However, according to a recent study, a little-known planet approximately 111 light-years away could perhaps be the first real testament to intelligent life beyond our tiny ball of blue and green.
Previously, researchers were unsure if K2-18b was a super-Earth - meaning it is slightly larger than our planet, but mainly rocky - or a mini-Neptune composed mostly of gas.
"Being able to measure the mass and density of K2-18b was tremendous, but to discover a new exoplanet was lucky and equally exciting", Ryan Cloutier, a doctoral student at the University of Toronto, Scarborough, said in a news release.
While K2-18b and its newly discovered super-Earth nextdoor, K2-18c, are both roughly the same mass as Earth, their similarites may end there.
Please Wait while comments are loading. "But with the James Webb Space Telescope we can probe the atmosphere and see whether it has an extensive atmosphere or it's a planet covered in water".
The researchers surmised that K2-18b has a mass between six and 10 times that of Earth, making it either mostly rocky with a small gaseous atmosphere or a mostly water planet with a thick layer of ice on top. At that time they noticed that the super-Earth was orbiting the dwarf-star within its habitable zone.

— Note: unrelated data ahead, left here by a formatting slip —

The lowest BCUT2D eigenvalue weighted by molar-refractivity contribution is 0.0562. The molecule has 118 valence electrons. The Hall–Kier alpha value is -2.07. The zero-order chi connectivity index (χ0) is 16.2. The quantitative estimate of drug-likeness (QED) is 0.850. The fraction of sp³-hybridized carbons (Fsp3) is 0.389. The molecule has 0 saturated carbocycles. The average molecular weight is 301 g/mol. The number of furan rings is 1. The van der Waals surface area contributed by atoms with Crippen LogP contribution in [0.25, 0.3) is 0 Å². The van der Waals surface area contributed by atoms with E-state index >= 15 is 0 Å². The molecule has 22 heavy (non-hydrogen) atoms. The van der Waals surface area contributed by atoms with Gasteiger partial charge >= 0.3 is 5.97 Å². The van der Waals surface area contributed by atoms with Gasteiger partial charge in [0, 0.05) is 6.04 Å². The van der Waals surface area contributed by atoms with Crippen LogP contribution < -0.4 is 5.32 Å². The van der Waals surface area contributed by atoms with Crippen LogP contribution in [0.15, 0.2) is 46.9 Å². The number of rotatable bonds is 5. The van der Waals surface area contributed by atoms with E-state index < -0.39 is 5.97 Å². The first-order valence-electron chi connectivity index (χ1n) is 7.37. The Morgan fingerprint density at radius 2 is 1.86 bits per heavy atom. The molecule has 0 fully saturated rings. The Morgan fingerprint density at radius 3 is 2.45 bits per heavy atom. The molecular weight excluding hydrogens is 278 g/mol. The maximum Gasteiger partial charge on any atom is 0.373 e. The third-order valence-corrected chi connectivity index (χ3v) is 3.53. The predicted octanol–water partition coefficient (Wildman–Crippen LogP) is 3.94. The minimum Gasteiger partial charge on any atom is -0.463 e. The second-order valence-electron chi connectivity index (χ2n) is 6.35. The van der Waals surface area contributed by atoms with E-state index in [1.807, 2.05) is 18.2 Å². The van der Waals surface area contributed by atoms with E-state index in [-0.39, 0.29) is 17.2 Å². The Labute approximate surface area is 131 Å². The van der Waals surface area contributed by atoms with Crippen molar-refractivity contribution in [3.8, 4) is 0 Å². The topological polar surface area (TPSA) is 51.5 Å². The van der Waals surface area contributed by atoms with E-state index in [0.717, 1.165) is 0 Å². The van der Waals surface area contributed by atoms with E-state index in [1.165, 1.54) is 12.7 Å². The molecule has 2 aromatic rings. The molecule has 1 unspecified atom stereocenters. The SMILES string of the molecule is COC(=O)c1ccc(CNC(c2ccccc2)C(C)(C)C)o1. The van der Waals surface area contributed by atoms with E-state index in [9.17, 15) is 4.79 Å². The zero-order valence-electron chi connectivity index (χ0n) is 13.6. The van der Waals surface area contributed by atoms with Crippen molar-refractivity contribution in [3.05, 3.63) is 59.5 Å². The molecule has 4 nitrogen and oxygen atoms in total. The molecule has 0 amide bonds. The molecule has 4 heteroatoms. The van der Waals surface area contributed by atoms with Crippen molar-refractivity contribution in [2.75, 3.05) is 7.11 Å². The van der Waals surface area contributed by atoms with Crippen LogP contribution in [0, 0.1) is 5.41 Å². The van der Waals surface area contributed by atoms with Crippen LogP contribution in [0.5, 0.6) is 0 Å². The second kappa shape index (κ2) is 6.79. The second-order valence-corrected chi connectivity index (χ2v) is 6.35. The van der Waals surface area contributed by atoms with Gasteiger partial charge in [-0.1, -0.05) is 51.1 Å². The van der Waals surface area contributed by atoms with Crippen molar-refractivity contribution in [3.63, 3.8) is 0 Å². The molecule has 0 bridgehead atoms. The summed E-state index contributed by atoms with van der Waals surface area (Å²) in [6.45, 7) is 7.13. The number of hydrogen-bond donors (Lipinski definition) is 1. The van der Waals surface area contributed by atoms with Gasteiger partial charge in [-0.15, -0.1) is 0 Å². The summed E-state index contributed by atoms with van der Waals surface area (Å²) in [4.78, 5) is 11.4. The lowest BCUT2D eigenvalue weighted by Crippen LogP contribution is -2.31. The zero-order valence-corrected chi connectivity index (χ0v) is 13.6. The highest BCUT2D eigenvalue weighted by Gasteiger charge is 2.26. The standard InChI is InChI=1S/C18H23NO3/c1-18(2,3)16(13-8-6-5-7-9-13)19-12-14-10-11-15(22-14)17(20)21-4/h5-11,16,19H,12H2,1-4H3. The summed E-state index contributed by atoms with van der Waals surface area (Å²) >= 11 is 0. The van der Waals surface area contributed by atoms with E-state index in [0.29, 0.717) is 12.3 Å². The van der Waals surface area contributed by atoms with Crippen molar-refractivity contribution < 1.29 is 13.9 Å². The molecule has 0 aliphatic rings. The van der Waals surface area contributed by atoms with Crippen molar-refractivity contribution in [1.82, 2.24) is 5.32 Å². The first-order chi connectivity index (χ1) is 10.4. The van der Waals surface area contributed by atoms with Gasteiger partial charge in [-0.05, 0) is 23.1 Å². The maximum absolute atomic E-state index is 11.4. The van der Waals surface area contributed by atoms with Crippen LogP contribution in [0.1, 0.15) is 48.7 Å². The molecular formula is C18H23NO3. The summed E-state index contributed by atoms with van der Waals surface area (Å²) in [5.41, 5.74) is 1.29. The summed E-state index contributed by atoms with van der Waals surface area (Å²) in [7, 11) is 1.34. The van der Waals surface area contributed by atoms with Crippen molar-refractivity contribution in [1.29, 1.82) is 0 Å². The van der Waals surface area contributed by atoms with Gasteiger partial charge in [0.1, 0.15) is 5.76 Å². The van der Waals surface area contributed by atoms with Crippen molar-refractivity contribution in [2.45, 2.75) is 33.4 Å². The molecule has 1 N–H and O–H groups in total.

"With the current data, we can't distinguish between those two possibilities", Cloutier added.
Humans originated here on planet Earth and, all things considered, it's a mighty nice place to be, but we won't be able to stay here forever. "Once all the boxes were checked it sunk in that, wow, this actually is a planet", said Ryan Cloutier, who had the target of finding at least one new exoplanet during the course of his Ph.D. It couldn't maintain orientation as well as before, but it's "K2" phase still allowed it to spot many exoplanets like K2-18b.
The Canadian-made Near-InfraRed Imager and Slitless Spectograph (NIRISS) is specifically created to probe the atmospheres of exoplanets, and Doyon said that K2-18 is at the top of the list. "But whether or not there is surface water, we're going to have to do some follow up observations to figure that out for sure, because right now we just don't know".
"You have to ensure the signal isn't just noise, and you need to do careful analysis to verify it, but seeing that initial signal was a good indication there was another planet".
Other researchers on the team are affiliated with the Geneva Observatory in Switzerland, France's University of Grenoble, and the University of Porto in Portugal.